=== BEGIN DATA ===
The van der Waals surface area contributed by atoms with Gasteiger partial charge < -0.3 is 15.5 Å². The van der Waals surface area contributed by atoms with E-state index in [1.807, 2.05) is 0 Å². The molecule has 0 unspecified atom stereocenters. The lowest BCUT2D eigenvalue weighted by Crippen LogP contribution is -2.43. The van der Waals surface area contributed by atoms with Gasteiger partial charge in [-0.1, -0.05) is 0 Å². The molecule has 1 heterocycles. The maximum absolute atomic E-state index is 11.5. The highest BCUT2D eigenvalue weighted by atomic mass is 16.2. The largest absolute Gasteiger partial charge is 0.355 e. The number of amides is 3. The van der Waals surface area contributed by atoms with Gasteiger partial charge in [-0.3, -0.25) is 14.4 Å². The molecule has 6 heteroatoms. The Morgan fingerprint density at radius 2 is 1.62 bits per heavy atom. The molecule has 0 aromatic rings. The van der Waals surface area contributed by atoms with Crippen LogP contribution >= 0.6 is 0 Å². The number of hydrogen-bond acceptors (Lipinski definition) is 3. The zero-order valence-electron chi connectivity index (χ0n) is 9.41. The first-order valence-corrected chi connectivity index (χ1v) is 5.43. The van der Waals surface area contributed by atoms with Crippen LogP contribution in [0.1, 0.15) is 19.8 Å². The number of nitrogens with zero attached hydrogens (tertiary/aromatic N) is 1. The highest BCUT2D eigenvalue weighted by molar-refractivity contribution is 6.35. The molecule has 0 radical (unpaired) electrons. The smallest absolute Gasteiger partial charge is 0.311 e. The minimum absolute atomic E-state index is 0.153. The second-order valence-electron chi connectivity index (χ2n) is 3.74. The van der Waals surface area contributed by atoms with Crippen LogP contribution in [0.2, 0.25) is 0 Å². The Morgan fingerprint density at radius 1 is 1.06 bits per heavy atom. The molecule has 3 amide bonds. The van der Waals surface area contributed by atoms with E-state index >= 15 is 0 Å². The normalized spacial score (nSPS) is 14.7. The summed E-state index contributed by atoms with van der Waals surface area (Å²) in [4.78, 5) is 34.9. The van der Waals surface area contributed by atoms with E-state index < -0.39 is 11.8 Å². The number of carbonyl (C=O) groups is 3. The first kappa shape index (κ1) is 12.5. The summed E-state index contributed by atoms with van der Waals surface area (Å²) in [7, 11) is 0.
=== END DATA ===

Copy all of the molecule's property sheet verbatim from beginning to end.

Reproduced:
The van der Waals surface area contributed by atoms with Gasteiger partial charge < -0.3 is 15.5 Å². The van der Waals surface area contributed by atoms with E-state index in [1.807, 2.05) is 0 Å². The molecule has 0 unspecified atom stereocenters. The lowest BCUT2D eigenvalue weighted by Crippen LogP contribution is -2.43. The van der Waals surface area contributed by atoms with Gasteiger partial charge in [-0.1, -0.05) is 0 Å². The molecule has 1 heterocycles. The maximum absolute atomic E-state index is 11.5. The highest BCUT2D eigenvalue weighted by atomic mass is 16.2. The largest absolute Gasteiger partial charge is 0.355 e. The number of amides is 3. The van der Waals surface area contributed by atoms with Gasteiger partial charge in [-0.3, -0.25) is 14.4 Å². The molecule has 6 heteroatoms. The Morgan fingerprint density at radius 2 is 1.62 bits per heavy atom. The molecule has 0 aromatic rings. The van der Waals surface area contributed by atoms with Crippen LogP contribution >= 0.6 is 0 Å². The number of hydrogen-bond acceptors (Lipinski definition) is 3. The zero-order valence-electron chi connectivity index (χ0n) is 9.41. The first-order valence-corrected chi connectivity index (χ1v) is 5.43. The van der Waals surface area contributed by atoms with Crippen LogP contribution in [0.1, 0.15) is 19.8 Å². The number of nitrogens with zero attached hydrogens (tertiary/aromatic N) is 1. The highest BCUT2D eigenvalue weighted by molar-refractivity contribution is 6.35. The molecule has 0 radical (unpaired) electrons. The smallest absolute Gasteiger partial charge is 0.311 e. The minimum absolute atomic E-state index is 0.153. The second-order valence-electron chi connectivity index (χ2n) is 3.74. The van der Waals surface area contributed by atoms with Crippen LogP contribution in [0.2, 0.25) is 0 Å². The Morgan fingerprint density at radius 1 is 1.06 bits per heavy atom. The molecule has 3 amide bonds. The van der Waals surface area contributed by atoms with E-state index >= 15 is 0 Å². The normalized spacial score (nSPS) is 14.7. The summed E-state index contributed by atoms with van der Waals surface area (Å²) in [4.78, 5) is 34.9. The van der Waals surface area contributed by atoms with E-state index < -0.39 is 11.8 Å². The number of carbonyl (C=O) groups is 3. The first kappa shape index (κ1) is 12.5. The summed E-state index contributed by atoms with van der Waals surface area (Å²) in [7, 11) is 0.